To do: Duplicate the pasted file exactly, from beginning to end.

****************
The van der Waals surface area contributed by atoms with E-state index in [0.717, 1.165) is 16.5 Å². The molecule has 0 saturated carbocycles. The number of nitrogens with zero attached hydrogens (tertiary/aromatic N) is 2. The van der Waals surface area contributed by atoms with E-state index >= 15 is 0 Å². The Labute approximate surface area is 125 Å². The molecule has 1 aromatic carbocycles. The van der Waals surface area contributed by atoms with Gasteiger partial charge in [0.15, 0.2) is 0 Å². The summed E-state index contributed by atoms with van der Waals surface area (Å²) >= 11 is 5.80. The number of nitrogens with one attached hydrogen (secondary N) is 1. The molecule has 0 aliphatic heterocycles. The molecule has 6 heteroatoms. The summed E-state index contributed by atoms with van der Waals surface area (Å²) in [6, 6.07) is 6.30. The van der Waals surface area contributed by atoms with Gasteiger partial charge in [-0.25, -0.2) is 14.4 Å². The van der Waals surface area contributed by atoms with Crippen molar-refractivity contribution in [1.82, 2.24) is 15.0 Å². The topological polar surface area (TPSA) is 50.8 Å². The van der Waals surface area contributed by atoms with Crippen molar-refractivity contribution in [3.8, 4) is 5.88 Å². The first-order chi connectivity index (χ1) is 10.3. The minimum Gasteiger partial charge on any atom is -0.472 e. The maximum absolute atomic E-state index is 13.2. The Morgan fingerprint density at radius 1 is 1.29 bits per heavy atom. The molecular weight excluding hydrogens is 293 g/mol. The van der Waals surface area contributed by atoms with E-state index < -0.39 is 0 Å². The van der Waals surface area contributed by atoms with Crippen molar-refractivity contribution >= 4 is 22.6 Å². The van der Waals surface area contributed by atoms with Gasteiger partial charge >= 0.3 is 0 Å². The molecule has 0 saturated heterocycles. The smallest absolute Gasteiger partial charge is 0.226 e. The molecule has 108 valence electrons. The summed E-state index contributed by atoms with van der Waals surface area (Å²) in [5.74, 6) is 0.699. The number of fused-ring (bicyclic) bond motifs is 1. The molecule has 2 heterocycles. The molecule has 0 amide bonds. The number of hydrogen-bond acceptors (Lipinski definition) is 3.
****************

The van der Waals surface area contributed by atoms with E-state index in [0.717, 1.165) is 16.5 Å². The molecule has 0 saturated carbocycles. The number of nitrogens with zero attached hydrogens (tertiary/aromatic N) is 2. The van der Waals surface area contributed by atoms with E-state index >= 15 is 0 Å². The Labute approximate surface area is 125 Å². The molecule has 1 aromatic carbocycles. The van der Waals surface area contributed by atoms with Gasteiger partial charge in [0.15, 0.2) is 0 Å². The summed E-state index contributed by atoms with van der Waals surface area (Å²) >= 11 is 5.80. The number of nitrogens with one attached hydrogen (secondary N) is 1. The molecule has 0 aliphatic heterocycles. The molecule has 6 heteroatoms. The summed E-state index contributed by atoms with van der Waals surface area (Å²) in [6, 6.07) is 6.30. The van der Waals surface area contributed by atoms with Gasteiger partial charge in [-0.25, -0.2) is 14.4 Å². The van der Waals surface area contributed by atoms with Crippen molar-refractivity contribution in [1.82, 2.24) is 15.0 Å². The topological polar surface area (TPSA) is 50.8 Å². The van der Waals surface area contributed by atoms with Crippen molar-refractivity contribution in [3.8, 4) is 5.88 Å². The first-order chi connectivity index (χ1) is 10.3. The minimum Gasteiger partial charge on any atom is -0.472 e. The maximum absolute atomic E-state index is 13.2. The Morgan fingerprint density at radius 1 is 1.29 bits per heavy atom. The molecular weight excluding hydrogens is 293 g/mol. The van der Waals surface area contributed by atoms with E-state index < -0.39 is 0 Å². The van der Waals surface area contributed by atoms with Crippen molar-refractivity contribution >= 4 is 22.6 Å². The van der Waals surface area contributed by atoms with Gasteiger partial charge >= 0.3 is 0 Å². The molecule has 0 saturated heterocycles. The smallest absolute Gasteiger partial charge is 0.226 e. The molecule has 108 valence electrons. The summed E-state index contributed by atoms with van der Waals surface area (Å²) in [5.74, 6) is 0.699. The number of fused-ring (bicyclic) bond motifs is 1. The molecule has 2 heterocycles. The molecule has 0 amide bonds. The number of hydrogen-bond acceptors (Lipinski definition) is 3.